This was the year the calendar lied.
The first three weeks of June had been the coldest and wettest in New York City memory, and most of us were getting pretty fed up. The daily weather forecast sounded like it had been pre-recorded and didn't require any editing or variation.
"Mixed clouds and sunshine today, showers possible, overcast, with intermittent thunderstorms, and an unsettled weather pattern. More of the same tomorrow, and the next day, and the next..."
You get the idea. Malibu Beach it wasn't. But the calendar said June 26th, so off we went to our summer bungalow in the Catskill Mountains. We have spent weekends of the last 30 summers in the placid confines of tranquil Monticello and our anticipation simply overruled the seeming certainty of frosty nights, muddy ball fields, and unemployed tubes of Coppertone.
It was just past noon on that humid Friday when my teeming Sienna ambled down Varnell Road, up the tapered knoll, and over the speed bumps into Castle Hill Cottages. I disembarked from the van, stepped on some moist grass, and thought I saw a few rays glinting through some high clouds. It had been quite some time since I had last witnessed true sunshine so I couldn't say for sure that I saw what I thought I saw. But I wasn't being fooled. Twenty-two consecutive days of rain will do that to a guy.
My wife, my daughter, and I spent the next 90 minutes doing the annual unloading and unfolding, and watched the swirling clouds do their daily dance. It wasn't more than a few minutes later that the heavens transformed into a menacing canopy of the deepest shade of gray imaginable.
"Here we go again," I muttered. "Time for our daily dose."
The scene quickly transformed from the torrential to the providential.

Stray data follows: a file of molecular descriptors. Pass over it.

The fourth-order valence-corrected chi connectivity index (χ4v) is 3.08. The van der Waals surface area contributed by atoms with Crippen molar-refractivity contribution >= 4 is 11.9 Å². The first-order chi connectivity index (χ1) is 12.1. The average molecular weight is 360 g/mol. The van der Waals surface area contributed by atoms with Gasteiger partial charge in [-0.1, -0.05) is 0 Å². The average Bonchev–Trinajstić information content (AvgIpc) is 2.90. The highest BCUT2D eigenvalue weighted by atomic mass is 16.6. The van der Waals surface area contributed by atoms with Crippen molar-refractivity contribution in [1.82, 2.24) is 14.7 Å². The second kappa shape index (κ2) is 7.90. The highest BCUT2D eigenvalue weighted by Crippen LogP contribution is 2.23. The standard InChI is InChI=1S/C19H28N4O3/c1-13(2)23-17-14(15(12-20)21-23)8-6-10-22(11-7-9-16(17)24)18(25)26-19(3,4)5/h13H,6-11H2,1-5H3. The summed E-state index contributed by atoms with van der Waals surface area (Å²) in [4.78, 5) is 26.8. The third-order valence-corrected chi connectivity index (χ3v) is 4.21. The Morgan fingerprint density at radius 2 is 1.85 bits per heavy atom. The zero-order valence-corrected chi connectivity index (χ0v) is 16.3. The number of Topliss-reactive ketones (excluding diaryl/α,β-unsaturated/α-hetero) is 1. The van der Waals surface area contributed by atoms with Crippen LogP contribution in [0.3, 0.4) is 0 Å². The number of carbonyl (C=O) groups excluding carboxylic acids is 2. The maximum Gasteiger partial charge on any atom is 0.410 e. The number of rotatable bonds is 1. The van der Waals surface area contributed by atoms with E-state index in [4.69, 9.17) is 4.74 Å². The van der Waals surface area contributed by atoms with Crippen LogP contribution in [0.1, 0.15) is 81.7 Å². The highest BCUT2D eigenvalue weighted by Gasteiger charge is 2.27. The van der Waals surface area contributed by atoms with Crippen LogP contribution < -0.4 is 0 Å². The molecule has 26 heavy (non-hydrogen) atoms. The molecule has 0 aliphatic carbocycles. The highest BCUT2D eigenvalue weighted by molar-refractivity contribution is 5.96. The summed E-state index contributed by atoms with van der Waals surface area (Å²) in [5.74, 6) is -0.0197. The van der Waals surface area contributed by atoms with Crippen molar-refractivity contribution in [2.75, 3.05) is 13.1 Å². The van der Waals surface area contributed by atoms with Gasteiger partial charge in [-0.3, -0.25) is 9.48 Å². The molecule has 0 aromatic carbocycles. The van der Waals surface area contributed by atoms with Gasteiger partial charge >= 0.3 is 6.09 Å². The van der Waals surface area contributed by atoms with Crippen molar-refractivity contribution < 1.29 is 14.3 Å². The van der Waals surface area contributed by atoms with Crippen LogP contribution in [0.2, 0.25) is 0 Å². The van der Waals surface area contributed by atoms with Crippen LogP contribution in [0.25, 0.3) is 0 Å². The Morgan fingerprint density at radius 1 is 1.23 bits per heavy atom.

The lightening struck and the thunder clapped, and in seconds the powerful downpour formed little lakes in every cranny where pavement was absent.
But then the scene quickly transformed from the torrential to the providential. Our ears heard it before our eyes considered it.
"What's making all that noise?"
And then we saw it: balls of hail, raining down from the sky at breakneck speed and intensity. Small golf balls -- thousands, no tens of thousands -- of spheres of ice came crashing down. (Ice? The thermometer outside read 77 degrees Fahrenheit.)
I watched my Toyota being pelted with a vengeance and was sure that my windshield was seconds away from shattering. My wife and I just gaped with awe, and our daughter was shaking with fear. The lights flickered and went dark. The power went out.
"What's going on?" Chanala pleaded as she ran to me for protection, even though we all stood under a sturdy roof. She buried her face in my shoulder and cried tears of bewilderment.
The whole bizarre episode was over in less than three minutes, but somehow we knew the impact would not soon be forgotten. We gazed out at the guilty skies and watched as the clouds broke and the sun tried to appear. All over the ground were thousands of surviving ice balls. Defying the tropic temperature, they lay still, almost innocent, oblivious to their own presence and contradiction.
Later that night, the Castle Hill residents gathered at the synagogue to usher in the Shabbat. After the services, the buzz centered on the now-famous summer ice storm. No one recalled anything like it before. Some of us sought the "deeper meaning" to this uncommon event, but we walked home without answers.
The next morning we read the weekly portion from the Torah. It was the story of Korach -- that infamous rabble-rouser who brought divisiveness and friction to the newly formed Jewish People. Korach challenged Moses' leadership and led a mutiny in the ranks that divided the populace.